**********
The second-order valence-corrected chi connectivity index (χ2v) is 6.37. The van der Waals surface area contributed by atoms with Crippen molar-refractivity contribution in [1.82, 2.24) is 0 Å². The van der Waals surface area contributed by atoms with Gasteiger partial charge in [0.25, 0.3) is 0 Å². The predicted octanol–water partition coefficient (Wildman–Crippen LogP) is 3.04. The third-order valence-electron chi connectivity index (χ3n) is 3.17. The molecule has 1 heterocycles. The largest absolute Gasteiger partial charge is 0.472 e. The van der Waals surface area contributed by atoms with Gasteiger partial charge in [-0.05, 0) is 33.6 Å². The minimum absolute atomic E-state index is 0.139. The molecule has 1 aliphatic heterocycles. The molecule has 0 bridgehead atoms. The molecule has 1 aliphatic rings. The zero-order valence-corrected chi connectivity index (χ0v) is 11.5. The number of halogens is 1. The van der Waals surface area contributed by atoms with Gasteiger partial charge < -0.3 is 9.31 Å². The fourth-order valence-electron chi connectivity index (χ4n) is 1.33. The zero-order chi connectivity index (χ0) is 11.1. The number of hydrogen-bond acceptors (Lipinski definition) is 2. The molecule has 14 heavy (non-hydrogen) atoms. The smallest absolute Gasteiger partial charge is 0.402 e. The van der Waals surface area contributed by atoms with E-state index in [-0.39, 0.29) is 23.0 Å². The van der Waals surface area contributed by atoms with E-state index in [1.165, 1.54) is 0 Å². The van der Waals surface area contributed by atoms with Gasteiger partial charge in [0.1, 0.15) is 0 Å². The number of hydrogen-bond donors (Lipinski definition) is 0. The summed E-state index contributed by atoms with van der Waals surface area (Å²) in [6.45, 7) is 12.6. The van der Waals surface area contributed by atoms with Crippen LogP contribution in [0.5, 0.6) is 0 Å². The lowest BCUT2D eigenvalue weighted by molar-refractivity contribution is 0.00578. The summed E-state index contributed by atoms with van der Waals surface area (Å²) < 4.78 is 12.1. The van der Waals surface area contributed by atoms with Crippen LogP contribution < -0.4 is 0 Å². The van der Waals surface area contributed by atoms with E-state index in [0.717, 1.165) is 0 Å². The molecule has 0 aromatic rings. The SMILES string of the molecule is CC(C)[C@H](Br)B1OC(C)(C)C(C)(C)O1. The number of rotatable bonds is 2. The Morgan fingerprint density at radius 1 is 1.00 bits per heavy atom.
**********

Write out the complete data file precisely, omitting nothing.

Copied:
The second-order valence-corrected chi connectivity index (χ2v) is 6.37. The van der Waals surface area contributed by atoms with Crippen molar-refractivity contribution in [1.82, 2.24) is 0 Å². The van der Waals surface area contributed by atoms with Gasteiger partial charge in [0.25, 0.3) is 0 Å². The predicted octanol–water partition coefficient (Wildman–Crippen LogP) is 3.04. The third-order valence-electron chi connectivity index (χ3n) is 3.17. The molecule has 1 heterocycles. The largest absolute Gasteiger partial charge is 0.472 e. The van der Waals surface area contributed by atoms with Gasteiger partial charge in [-0.05, 0) is 33.6 Å². The minimum absolute atomic E-state index is 0.139. The molecule has 1 aliphatic heterocycles. The molecule has 0 bridgehead atoms. The molecule has 1 aliphatic rings. The zero-order valence-corrected chi connectivity index (χ0v) is 11.5. The number of halogens is 1. The van der Waals surface area contributed by atoms with Gasteiger partial charge < -0.3 is 9.31 Å². The fourth-order valence-electron chi connectivity index (χ4n) is 1.33. The zero-order chi connectivity index (χ0) is 11.1. The number of hydrogen-bond acceptors (Lipinski definition) is 2. The molecule has 14 heavy (non-hydrogen) atoms. The smallest absolute Gasteiger partial charge is 0.402 e. The van der Waals surface area contributed by atoms with E-state index in [-0.39, 0.29) is 23.0 Å². The van der Waals surface area contributed by atoms with E-state index in [1.165, 1.54) is 0 Å². The van der Waals surface area contributed by atoms with Gasteiger partial charge in [0.1, 0.15) is 0 Å². The number of hydrogen-bond donors (Lipinski definition) is 0. The summed E-state index contributed by atoms with van der Waals surface area (Å²) in [6.45, 7) is 12.6. The van der Waals surface area contributed by atoms with Crippen LogP contribution in [0.5, 0.6) is 0 Å². The lowest BCUT2D eigenvalue weighted by molar-refractivity contribution is 0.00578. The summed E-state index contributed by atoms with van der Waals surface area (Å²) < 4.78 is 12.1. The van der Waals surface area contributed by atoms with Crippen LogP contribution < -0.4 is 0 Å². The van der Waals surface area contributed by atoms with E-state index in [0.717, 1.165) is 0 Å². The molecule has 0 aromatic rings. The SMILES string of the molecule is CC(C)[C@H](Br)B1OC(C)(C)C(C)(C)O1. The number of rotatable bonds is 2. The Morgan fingerprint density at radius 1 is 1.00 bits per heavy atom.